Antibiotic Disc Assay for Synechocystis sp. PCC6803   

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Original research article

A brief version of this protocol appeared in:
Journal of Photochemistry and Photobiology B: Biology
Nov 2015


This protocol describes how to investigate the integrity of the outer cell wall in the cyanobacterium Synechocystis sp. PCC6803 using antibiotics. It is adapted to the agar diffusion test (Bauer et al., 1966), in which filter paper discs impregnated with specified concentrations of antibiotics were placed on agar plates inoculated with bacteria. The antibiotics we tested, interfering with the biosynthesis/function of bacterial cell walls, will diffuse into the agar and produce a zone of cyanobacterial growth inhibition around the disc(s). The size of the inhibition zone reflects the sensitivity of the strain to the action of antibiotics, e.g., a mutation in a protein functioning within the cell wall or its construction would render the mutant strain more sensitive to the respective antibiotic. The method has proven to be useful for phenotyping a mutant of Synechocystis sp. PCC6803 lacking all three genes encoding Deg proteases. Deletion of these ATP-independent serine proteases was shown to have impact on the outer cell layers of Synechocystis cells (Cheregi et al., 2015).

Keywords: Cyanobacteria, Cell wall, Deg proteases, Antibiotics


The cyanobacterium Synechocystis sp. PCC6803 (hereafter, Synechocystis 6803) is a model organism for studying the process of photosynthesis. While its genome was sequenced already in 1996, still more than 50% of its genes encode proteins with hypothetical or unknown function. The three genes slr1204 (htrA), sll1679 (hhoA) and sll1427 (hhoB) encode serine proteases of the Deg (degradation of periplasmic proteins) family; despite detailed analyses (see Cheregi et al., 2016 and references therein) their exact subcellular localization and substrates still are enigmatic. Previous proteomic and metabolomic characterizations of single and triple deg deletion mutants performed in our lab have shown altered expression of proteins with functions in or on the outer cell layers of Synechocystis 6803 (Miranda et al., 2013; Tam et al., 2015; Cheregi et al., 2015).

The antibiotics carbenicillin, colistin and polymyxin inhibit or disrupt the bacterial cell wall and therefore can be used to test the integrity of this cellular component in mutants: polymyxin acts on the outermost lipopolysaccharide layer surrounding the cyanobacterial S-layer, carbenicillin interferes with the peptidoglycan layer and colistin acts on the plasma membrane of gram-negative bacteria (Table 1). An agar diffusion test has been developed (Bauer et al., 1966) in which filter paper discs impregnated with specified concentrations of antibiotics are placed on agar plates inoculated with bacteria. The antibiotics will diffuse from the disc into the agar and inhibit cyanobacterial growth around it. The size of this inhibition zone then reflects the sensitivity of the strain to the antibiotic. The antibiotic disc assay method was used to characterize a triple deg protease mutant, and could be used for the characterization of any cyanobacterial mutant. However, the reader should be aware of the limitations of this assay. Despite the Sll1951 protein being the main component of the outermost cell layer of cyanobacteria, called S-layer, the antibiotic disc assay only had limited effect on a sll1951 deletion mutant (Trautner and Vermaas, 2013). Though the S-layer is compromised in the sll1951 deletion mutant, the underlying layers are still intact, preventing Carbenicillin and Polymyxin B, due to their relatively high molecular masses, to penetrate into the cell.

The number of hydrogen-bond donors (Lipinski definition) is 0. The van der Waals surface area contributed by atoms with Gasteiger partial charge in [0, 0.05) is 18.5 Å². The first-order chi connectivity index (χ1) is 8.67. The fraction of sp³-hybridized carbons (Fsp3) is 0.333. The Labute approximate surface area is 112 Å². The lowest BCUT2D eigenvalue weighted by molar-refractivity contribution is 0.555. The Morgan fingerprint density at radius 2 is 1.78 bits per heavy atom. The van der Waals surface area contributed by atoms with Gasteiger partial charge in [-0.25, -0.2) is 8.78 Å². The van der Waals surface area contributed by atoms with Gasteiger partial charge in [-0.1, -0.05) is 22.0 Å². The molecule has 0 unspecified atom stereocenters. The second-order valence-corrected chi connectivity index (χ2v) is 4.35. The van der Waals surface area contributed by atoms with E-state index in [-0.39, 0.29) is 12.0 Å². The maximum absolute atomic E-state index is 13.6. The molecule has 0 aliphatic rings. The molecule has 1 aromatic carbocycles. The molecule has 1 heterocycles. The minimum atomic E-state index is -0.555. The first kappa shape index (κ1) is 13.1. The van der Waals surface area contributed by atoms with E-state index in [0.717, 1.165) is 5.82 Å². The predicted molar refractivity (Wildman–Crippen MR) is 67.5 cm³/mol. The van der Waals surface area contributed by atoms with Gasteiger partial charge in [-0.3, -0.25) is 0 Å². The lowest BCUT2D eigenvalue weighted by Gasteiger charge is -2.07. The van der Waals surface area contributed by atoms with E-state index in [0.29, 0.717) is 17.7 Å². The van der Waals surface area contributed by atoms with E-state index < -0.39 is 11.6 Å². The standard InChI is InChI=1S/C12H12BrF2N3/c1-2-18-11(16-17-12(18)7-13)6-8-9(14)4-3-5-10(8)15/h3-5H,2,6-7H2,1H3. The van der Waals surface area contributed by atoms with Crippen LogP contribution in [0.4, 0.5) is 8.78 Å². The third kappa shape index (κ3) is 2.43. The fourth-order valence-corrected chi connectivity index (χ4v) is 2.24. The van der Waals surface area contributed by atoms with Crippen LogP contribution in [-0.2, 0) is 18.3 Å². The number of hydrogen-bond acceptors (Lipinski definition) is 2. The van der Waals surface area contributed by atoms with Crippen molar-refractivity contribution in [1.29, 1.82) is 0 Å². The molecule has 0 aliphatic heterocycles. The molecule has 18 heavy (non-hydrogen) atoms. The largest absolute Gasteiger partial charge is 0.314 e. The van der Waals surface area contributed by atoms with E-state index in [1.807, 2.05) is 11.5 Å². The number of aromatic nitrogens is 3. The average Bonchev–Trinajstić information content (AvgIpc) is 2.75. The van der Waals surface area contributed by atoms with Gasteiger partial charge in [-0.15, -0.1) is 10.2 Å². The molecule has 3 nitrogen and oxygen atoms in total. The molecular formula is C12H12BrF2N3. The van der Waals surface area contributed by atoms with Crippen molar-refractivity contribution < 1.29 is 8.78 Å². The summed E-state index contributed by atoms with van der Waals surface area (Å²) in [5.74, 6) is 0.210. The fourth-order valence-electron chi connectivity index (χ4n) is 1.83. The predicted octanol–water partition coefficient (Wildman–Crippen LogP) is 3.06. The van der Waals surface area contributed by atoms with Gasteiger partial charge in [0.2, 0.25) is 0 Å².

Table 1 describes the molecular weight, the mode of action and the ordering information for the above mentioned antibiotic discs.

Table 1. Antibiotic discs used in this protocol

Copyright: © 2016 The Authors; exclusive licensee Bio-protocol LLC.
How to cite: Cheregi, O. and Funk, C. (2016). Antibiotic Disc Assay for Synechocystis sp. PCC6803. Bio-protocol 6(24): e2071. DOI: 10.21769/BioProtoc.2071.

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